In April 2012, the Internal Revenue Service issued three new guidance documents related to requirements the Patient Protection and Affordable Care Act (PPACA) imposes on employer-provided health plans. In addition, the Department of Health and Human Services (HHS) issued a bulletin regarding verification of access to employer-sponsored coverage.
IRS Notice 2012-31
The first guidance document, Notice 2012-31, suggests various possible ways for determining whether the coverage offered through an employer-sponsored health plan constitutes “minimal value” under the health reform law. Beginning in 2014, the PPACA will permit certain eligible individuals who purchase health insurance through insurance exchanges to receive a premium tax credit unless they are eligible for other minimum essential coverage, including affordable employer-sponsored coverage that provides minimum value. A plan lacks minimum value if “the plan’s share of the total allowed costs of benefits provided under the plan is less than 60 percent of such costs.” A large employer (with 50 or more full-time employees or equivalents) will be subject to a penalty if any full-time employee receives a tax credit because the employer-sponsored plan does not provide minimum value.
Notice 2012-31 sets forth three possible approaches for determining minimum value, and requests input on these methods. Under anticipated future guidance, an employer-sponsored plan would be able to use one of the following alternative approaches to ascertain whether the plan provides minimum value. These three assessment possibilities are:
• The actuarial value calculator (AV calculator) or a minimum value calculator (MV calculator) to be made available by HHS and the Treasury Department. The calculator would permit an employer-sponsored plan to enter information about the plan’s benefits, coverage of services, and cost-sharing terms to determine whether the plan provides minimum value. The data underlying the MV calculator (which would be designed for use by employer-sponsored self-insured plans and insured large group plans) are expected to be claims data reflecting typical self-insured employer plans.
• An array of design-based safe harbors in the form of checklists that would provide a simple, straightforward way to ascertain that employer-sponsored plans provide minimum value without the need to perform any calculations or obtain the assistance of an actuary.
• For plans with nonstandard features that preclude the use of the AV calculator or the MV calculator without adjustments, an appropriate certification by a certified actuary, in accordance with prescribed continuance tables, recognized actuarial standards and other conditions that may be prescribed in administrative guidance, that the plan provides minimum value.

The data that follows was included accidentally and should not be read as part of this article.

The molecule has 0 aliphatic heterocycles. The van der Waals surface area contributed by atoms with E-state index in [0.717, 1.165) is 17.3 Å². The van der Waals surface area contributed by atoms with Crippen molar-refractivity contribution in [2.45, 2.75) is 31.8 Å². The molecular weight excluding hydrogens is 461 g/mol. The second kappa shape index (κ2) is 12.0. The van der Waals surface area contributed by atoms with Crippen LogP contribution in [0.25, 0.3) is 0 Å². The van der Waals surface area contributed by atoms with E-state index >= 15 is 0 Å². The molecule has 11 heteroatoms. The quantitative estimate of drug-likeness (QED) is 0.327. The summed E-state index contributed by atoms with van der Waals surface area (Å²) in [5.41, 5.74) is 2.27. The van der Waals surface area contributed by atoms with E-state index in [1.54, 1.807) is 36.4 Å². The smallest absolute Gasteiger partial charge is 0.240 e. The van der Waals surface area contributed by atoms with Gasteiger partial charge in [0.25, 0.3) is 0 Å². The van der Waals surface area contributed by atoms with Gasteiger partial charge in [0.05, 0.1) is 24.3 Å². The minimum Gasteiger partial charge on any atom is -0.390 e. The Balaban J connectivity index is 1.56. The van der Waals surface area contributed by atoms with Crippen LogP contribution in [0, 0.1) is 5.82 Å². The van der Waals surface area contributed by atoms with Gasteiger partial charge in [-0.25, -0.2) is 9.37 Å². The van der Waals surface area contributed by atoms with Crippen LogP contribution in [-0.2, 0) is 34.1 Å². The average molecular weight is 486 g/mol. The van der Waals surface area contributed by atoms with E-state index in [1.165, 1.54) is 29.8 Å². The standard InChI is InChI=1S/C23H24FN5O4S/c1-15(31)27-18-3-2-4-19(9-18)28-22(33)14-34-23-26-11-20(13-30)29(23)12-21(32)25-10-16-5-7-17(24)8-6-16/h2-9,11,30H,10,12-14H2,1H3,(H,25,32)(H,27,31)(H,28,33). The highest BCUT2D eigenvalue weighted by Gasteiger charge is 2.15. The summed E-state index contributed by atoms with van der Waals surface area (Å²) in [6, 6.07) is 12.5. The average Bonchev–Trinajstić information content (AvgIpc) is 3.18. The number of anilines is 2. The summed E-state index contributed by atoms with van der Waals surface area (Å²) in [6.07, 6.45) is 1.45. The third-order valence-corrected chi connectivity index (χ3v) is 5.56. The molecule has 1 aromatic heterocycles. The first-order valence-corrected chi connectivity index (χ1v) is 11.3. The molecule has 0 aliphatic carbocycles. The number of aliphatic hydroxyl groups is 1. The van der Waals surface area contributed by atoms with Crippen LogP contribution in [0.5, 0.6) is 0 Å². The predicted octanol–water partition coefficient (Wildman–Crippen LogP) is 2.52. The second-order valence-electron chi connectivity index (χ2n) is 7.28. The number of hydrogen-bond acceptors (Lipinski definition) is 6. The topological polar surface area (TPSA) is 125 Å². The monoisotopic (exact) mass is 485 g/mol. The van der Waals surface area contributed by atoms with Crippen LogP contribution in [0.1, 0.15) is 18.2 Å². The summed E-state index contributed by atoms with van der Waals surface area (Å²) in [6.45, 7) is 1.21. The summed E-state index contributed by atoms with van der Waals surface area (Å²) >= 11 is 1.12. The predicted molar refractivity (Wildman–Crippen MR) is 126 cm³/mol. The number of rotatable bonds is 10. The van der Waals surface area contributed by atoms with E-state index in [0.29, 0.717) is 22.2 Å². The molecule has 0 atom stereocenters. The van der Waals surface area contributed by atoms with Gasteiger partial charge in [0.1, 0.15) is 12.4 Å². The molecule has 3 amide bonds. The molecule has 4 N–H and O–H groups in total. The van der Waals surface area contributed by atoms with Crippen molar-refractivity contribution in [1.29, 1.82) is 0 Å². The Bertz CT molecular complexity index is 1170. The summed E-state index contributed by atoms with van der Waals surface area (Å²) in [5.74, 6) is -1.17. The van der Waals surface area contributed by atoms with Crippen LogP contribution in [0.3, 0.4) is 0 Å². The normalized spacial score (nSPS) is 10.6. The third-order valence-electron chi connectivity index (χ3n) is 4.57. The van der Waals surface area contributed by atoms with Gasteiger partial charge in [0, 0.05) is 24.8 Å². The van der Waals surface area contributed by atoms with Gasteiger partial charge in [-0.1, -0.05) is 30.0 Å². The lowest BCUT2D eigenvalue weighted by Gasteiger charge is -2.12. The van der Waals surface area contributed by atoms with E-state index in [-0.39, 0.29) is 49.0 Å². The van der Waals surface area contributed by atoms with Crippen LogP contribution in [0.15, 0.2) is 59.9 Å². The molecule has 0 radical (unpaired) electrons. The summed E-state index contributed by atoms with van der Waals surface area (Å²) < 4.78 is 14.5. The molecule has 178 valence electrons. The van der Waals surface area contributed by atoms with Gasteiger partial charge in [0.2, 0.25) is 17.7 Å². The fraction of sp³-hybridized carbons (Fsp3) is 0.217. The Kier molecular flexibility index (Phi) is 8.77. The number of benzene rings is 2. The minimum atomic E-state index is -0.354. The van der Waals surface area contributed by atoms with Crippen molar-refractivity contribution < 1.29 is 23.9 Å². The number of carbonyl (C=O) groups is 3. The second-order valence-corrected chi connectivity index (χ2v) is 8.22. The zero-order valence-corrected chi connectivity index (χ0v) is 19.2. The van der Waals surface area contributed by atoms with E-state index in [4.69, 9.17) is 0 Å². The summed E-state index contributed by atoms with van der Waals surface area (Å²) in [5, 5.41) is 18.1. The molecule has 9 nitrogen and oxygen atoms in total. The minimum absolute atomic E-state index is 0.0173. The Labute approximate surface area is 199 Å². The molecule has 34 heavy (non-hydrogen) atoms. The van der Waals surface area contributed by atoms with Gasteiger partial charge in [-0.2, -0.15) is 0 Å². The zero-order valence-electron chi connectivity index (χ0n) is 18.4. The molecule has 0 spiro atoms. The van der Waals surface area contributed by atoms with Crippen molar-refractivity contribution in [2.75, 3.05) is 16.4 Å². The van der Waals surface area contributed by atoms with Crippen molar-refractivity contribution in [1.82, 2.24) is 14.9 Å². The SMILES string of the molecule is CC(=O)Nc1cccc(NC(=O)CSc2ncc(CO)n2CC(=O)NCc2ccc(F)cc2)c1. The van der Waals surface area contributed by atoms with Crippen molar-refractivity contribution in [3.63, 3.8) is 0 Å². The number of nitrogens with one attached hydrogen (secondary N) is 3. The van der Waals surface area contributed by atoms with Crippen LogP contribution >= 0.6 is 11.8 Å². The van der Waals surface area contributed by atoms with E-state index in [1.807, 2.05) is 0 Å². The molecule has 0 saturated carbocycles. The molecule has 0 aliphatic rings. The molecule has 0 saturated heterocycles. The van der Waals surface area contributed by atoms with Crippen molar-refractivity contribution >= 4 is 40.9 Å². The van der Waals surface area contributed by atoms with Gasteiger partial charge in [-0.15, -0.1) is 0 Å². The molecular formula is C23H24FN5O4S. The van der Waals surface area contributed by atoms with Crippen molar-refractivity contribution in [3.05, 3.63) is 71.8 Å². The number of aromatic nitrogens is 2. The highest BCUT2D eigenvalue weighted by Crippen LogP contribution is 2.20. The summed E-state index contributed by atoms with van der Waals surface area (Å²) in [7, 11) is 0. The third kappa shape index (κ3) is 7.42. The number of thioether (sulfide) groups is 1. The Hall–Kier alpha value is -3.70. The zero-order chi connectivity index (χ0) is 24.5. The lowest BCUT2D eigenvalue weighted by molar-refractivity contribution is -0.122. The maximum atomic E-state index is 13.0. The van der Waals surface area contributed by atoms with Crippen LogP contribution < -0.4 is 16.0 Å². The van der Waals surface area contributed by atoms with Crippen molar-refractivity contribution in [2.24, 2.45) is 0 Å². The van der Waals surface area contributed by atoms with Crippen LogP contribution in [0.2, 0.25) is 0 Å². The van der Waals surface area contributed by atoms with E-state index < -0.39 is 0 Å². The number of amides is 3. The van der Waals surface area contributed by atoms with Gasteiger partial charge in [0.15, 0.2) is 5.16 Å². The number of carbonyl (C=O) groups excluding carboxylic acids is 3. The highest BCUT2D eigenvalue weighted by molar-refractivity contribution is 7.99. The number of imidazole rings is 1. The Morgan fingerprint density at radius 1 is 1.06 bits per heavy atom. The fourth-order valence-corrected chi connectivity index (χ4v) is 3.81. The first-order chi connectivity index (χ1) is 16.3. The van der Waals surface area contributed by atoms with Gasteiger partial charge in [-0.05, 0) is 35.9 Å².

Notice 2012-31 discusses each method in detail, and requests comments “on issues plan sponsors, issuers, and employers may face in evaluating plan designs that will cover part or all of 2014, including suggestions for transitional relief for plan years that start before and end in 2014.”
The notice also confirms that employer-sponsored self-insured and insured large group plans are not required to conform their plans to any of the essential health benefit (EHB) benchmarks that HHS intends to apply to Qualified Health Plans (QHPs) offered through the exchanges.
HHS issued an actuarial value bulletin explaining that the actuarial value of QHPs offered through an exchange (and of nongrandfathered plans in the individual and small group insurance markets) is determined by computing the ratio of (1) the total expected payments by the plan, computed in accordance with the plan’s cost-sharing rules (deductibles, co-insurance, co-payments, out-of-pocket limits), toward the costs a standard population is expected to incur at standard pricing for EHBs; over (2) the total costs a standard population is expected to incur at standard pricing for the EHBs. The notice states that actuarial value with respect to self-insured plans and insured large group plans will be determined in the same manner, but with appropriate modification.
In addition, Notice 2012-31 seeks comments on a series of questions, including how the actuarial value initially generated by the AV calculator or the MV calculator could be adjusted to take into consideration benefits provided under the plan other than the four core categories of benefits (physician and mid-level practitioner care; hospital and emergency room services; pharmacy benefits; and laboratory and imaging services).
IRS Notice 2012-32
The second guidance document (Notice 2012-32) requests comments on the related reporting requirements for health insurance issuers, employers that sponsor self-insured plans, and other entities that provide minimal essential coverage to an individual. As discussed in the notice, Section 6055 of the Internal Revenue Code (IRC)—which was added under the PPACA—requires every health insurance issuer, sponsor of a self-insured health plan, government agency that administers government-sponsored health insurance programs and other entity that provides minimum essential coverage to file annual returns reporting information for each individual for whom minimum essential coverage is provided. The reporting requirements apply to health care coverage on or after Jan.1, 2014. If health insurance coverage is provided by a health insurance issuer and consists of coverage provided through a group health plan of an employer, it is anticipated that the regulations would make the health insurance issuer responsible for the reporting.